LINDENWOLD, N.J. — A 22-month-old girl has died after she was found unresponsive in a minivan outside a commuter rail station in Lindenwold, New Jersey, prosecutors said.
A 911 call at about 3:38 p.m. Friday reported a child inside the van at the PATCO High Speed Line, according to a press release from the Camden County Prosecutor’s Office. Police arrived and found the girl unresponsive in her car seat and the passenger window broken, authorities said.
The toddler was pronounced dead on the scene at 3:54 p.m. Authorities did not say how long the child was inside the minivan. The investigation is ongoing and no charges have been filed at this time, the prosecutor’s office said.
Lindenwold is a suburb about 15 miles southeast of Philadelphia.
Heatstroke kills 38 children every year on average, according to the National Safety Council. These include instances in which a child has been forgotten in a vehicle, when they accidentally lock themselves in a car or trunk, and in a small number of cases, when a child has been intentionally left in a car.
The majority of heatstroke deaths occur by accident, according to NoHeatStroke.org, a data site run by San Jose University’s Department of Meteorology & Climate Science. More than half happen when parents forget about their child in the backseat. Another 26% of children die after entering a vehicle on their own, and about 19% are left there intentionally.
Last year was the deadliest year for child vehicular heatstroke in 20 years, with 52 children between 7 weeks and 5 years old dying after being left in cars, according to Amber Rollins, director of KidsandCars.org, a national nonprofit. This year, with 35 deaths so far, could surpass last year’s record, she told CNN’s Kate Bolduan Monday.
“It is a very difficult thing to understand,” said Rollins. “This is happening to wonderful parents — highly educated, responsible people.”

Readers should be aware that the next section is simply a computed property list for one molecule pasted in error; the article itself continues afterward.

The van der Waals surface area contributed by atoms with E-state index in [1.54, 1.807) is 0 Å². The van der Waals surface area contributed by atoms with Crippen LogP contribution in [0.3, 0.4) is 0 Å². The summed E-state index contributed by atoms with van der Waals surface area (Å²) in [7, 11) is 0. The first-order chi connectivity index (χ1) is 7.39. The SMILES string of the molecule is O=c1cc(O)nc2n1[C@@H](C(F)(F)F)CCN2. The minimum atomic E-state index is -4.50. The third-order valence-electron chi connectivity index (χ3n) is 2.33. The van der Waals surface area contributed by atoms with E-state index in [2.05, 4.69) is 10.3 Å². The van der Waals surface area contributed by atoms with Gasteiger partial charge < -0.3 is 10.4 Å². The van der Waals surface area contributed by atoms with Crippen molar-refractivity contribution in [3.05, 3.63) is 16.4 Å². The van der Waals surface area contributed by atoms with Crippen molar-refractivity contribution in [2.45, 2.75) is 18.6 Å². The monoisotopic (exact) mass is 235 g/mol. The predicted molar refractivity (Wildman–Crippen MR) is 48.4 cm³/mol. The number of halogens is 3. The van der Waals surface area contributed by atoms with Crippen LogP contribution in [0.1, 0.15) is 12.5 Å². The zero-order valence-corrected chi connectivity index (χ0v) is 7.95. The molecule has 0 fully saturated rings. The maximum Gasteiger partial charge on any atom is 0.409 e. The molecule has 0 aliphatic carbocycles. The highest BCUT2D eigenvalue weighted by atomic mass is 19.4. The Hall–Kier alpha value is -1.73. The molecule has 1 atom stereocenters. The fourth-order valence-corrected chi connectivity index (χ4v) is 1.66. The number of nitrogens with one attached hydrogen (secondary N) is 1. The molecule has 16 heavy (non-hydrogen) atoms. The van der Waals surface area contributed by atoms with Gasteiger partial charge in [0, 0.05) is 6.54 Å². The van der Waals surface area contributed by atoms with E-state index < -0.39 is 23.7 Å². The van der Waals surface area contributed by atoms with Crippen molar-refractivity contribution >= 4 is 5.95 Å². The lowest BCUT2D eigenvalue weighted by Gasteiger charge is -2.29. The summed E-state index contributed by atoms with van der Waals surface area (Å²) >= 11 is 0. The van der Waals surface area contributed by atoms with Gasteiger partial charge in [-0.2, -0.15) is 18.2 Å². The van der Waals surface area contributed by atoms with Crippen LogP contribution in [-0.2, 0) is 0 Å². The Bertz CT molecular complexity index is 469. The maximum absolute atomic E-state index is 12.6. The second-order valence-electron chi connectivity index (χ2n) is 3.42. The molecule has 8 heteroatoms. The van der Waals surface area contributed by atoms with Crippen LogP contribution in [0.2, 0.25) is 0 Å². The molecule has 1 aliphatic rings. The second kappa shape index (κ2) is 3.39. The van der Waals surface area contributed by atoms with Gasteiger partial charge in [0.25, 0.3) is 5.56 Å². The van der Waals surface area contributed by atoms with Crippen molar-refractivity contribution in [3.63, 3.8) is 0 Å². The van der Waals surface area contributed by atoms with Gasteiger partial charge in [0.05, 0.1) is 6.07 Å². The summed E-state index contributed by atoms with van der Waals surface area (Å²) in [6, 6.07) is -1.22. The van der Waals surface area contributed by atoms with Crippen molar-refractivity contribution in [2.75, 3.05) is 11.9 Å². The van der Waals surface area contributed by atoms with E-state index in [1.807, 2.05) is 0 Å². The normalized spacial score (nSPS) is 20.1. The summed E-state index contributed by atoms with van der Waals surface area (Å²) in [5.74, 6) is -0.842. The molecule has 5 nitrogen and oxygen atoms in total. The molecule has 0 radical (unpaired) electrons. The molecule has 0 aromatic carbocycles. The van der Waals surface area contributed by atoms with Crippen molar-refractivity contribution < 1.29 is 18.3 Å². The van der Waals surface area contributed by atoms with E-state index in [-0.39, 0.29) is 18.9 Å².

The fact that most people don’t believe it can happen to them is the biggest challenge in overcoming these tragedies, she added.
Common risk factors are sleep deprivation — a fact of life for most parents of young children — and a change in the normal daily routine, according to the nonprofit.
A closed car or minivan can heat up very quickly, with more than half of the total spike in temperature occurring in the first 10 minutes, Rollins explained. At the same time, a child’s body overheats 3 times faster than that of an adult.
To prevent an accidental death in an unoccupied car, always keep it locked whether you have children or not, and keep your keys in a place that children cannot reach or access, KidsAndCars.org advises. Anytime a child goes missing, any vehicles should be checked immediately — just like a swimming pool, the nonprofit suggests.
Onlookers in Lindenwold watched as police wrapped crime tape around surrounding vehicles and draped a tarp over the open sliding door of the van, CNN affiliate WPVI-TV reported.
“My heart just broke,” said Ashely Iwu, whose own car was enclosed within the police perimeter. “I can barely stand outside and so who can imagine what the temperatures are like in the car — probably in the hundreds.”